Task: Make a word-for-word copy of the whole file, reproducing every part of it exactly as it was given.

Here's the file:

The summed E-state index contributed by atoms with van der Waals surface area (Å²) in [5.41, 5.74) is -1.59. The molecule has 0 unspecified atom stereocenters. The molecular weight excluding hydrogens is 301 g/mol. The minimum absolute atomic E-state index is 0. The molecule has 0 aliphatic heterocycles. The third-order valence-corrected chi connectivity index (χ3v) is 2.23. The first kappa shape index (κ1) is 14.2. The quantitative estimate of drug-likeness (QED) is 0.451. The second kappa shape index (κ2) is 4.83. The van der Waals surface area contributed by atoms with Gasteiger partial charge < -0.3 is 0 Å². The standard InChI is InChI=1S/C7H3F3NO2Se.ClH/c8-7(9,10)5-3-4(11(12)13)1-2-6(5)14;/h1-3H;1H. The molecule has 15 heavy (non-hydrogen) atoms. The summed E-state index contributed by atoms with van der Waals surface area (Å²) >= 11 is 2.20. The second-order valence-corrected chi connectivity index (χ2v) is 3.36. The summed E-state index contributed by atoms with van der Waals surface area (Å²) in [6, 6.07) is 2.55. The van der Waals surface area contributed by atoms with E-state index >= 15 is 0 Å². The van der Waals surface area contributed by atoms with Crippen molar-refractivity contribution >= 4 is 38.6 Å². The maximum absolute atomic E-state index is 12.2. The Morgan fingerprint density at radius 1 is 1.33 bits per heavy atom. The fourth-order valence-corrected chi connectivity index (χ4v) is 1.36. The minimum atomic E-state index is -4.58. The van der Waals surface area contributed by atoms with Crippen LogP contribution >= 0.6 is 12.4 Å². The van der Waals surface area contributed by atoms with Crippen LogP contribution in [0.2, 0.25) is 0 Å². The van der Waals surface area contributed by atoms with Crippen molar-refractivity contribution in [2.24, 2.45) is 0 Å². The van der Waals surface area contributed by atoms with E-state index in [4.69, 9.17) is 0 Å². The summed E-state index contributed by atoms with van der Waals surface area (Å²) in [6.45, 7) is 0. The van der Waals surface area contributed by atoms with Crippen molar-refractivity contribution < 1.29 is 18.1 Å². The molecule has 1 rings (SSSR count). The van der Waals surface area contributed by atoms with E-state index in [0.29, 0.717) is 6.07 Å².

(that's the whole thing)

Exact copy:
The summed E-state index contributed by atoms with van der Waals surface area (Å²) in [5.41, 5.74) is -1.59. The molecule has 0 unspecified atom stereocenters. The molecular weight excluding hydrogens is 301 g/mol. The minimum absolute atomic E-state index is 0. The molecule has 0 aliphatic heterocycles. The third-order valence-corrected chi connectivity index (χ3v) is 2.23. The first kappa shape index (κ1) is 14.2. The quantitative estimate of drug-likeness (QED) is 0.451. The second kappa shape index (κ2) is 4.83. The van der Waals surface area contributed by atoms with Gasteiger partial charge < -0.3 is 0 Å². The standard InChI is InChI=1S/C7H3F3NO2Se.ClH/c8-7(9,10)5-3-4(11(12)13)1-2-6(5)14;/h1-3H;1H. The molecule has 15 heavy (non-hydrogen) atoms. The summed E-state index contributed by atoms with van der Waals surface area (Å²) >= 11 is 2.20. The second-order valence-corrected chi connectivity index (χ2v) is 3.36. The summed E-state index contributed by atoms with van der Waals surface area (Å²) in [6, 6.07) is 2.55. The van der Waals surface area contributed by atoms with E-state index >= 15 is 0 Å². The van der Waals surface area contributed by atoms with Crippen molar-refractivity contribution >= 4 is 38.6 Å². The maximum absolute atomic E-state index is 12.2. The Morgan fingerprint density at radius 1 is 1.33 bits per heavy atom. The fourth-order valence-corrected chi connectivity index (χ4v) is 1.36. The minimum atomic E-state index is -4.58. The van der Waals surface area contributed by atoms with Crippen LogP contribution >= 0.6 is 12.4 Å². The van der Waals surface area contributed by atoms with Crippen LogP contribution in [0.2, 0.25) is 0 Å². The van der Waals surface area contributed by atoms with Crippen molar-refractivity contribution in [2.24, 2.45) is 0 Å². The van der Waals surface area contributed by atoms with E-state index in [4.69, 9.17) is 0 Å². The summed E-state index contributed by atoms with van der Waals surface area (Å²) in [6.45, 7) is 0. The van der Waals surface area contributed by atoms with Crippen molar-refractivity contribution < 1.29 is 18.1 Å². The molecule has 1 rings (SSSR count). The van der Waals surface area contributed by atoms with E-state index in [0.29, 0.717) is 6.07 Å².